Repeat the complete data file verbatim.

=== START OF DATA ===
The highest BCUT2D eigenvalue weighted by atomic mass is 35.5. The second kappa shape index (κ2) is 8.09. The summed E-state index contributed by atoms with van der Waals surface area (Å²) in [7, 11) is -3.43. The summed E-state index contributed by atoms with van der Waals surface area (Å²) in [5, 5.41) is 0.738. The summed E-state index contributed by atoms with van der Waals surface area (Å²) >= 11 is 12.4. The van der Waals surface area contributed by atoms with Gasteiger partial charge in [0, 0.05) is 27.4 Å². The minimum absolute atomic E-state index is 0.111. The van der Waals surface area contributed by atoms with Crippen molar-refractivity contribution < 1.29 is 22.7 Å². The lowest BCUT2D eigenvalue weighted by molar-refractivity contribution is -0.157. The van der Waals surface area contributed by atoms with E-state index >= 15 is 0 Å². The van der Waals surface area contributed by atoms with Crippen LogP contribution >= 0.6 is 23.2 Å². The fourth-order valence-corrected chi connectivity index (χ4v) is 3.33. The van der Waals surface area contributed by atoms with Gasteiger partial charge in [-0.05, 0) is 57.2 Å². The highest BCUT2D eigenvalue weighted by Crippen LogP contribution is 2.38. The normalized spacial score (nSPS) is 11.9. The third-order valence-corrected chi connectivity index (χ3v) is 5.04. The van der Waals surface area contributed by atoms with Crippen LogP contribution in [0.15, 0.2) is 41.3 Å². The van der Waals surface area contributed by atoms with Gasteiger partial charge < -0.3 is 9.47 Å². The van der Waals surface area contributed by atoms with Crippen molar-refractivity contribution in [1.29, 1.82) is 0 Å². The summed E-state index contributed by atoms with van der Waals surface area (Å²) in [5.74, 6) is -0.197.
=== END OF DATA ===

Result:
The highest BCUT2D eigenvalue weighted by atomic mass is 35.5. The second kappa shape index (κ2) is 8.09. The summed E-state index contributed by atoms with van der Waals surface area (Å²) in [7, 11) is -3.43. The summed E-state index contributed by atoms with van der Waals surface area (Å²) in [5, 5.41) is 0.738. The summed E-state index contributed by atoms with van der Waals surface area (Å²) >= 11 is 12.4. The van der Waals surface area contributed by atoms with Gasteiger partial charge in [0, 0.05) is 27.4 Å². The minimum absolute atomic E-state index is 0.111. The van der Waals surface area contributed by atoms with Crippen molar-refractivity contribution < 1.29 is 22.7 Å². The lowest BCUT2D eigenvalue weighted by molar-refractivity contribution is -0.157. The van der Waals surface area contributed by atoms with E-state index >= 15 is 0 Å². The van der Waals surface area contributed by atoms with Crippen LogP contribution >= 0.6 is 23.2 Å². The fourth-order valence-corrected chi connectivity index (χ4v) is 3.33. The van der Waals surface area contributed by atoms with Gasteiger partial charge in [-0.05, 0) is 57.2 Å². The highest BCUT2D eigenvalue weighted by Crippen LogP contribution is 2.38. The normalized spacial score (nSPS) is 11.9. The third-order valence-corrected chi connectivity index (χ3v) is 5.04. The van der Waals surface area contributed by atoms with Crippen LogP contribution in [0.15, 0.2) is 41.3 Å². The van der Waals surface area contributed by atoms with Gasteiger partial charge < -0.3 is 9.47 Å². The van der Waals surface area contributed by atoms with Crippen molar-refractivity contribution in [1.29, 1.82) is 0 Å². The summed E-state index contributed by atoms with van der Waals surface area (Å²) in [5.74, 6) is -0.197.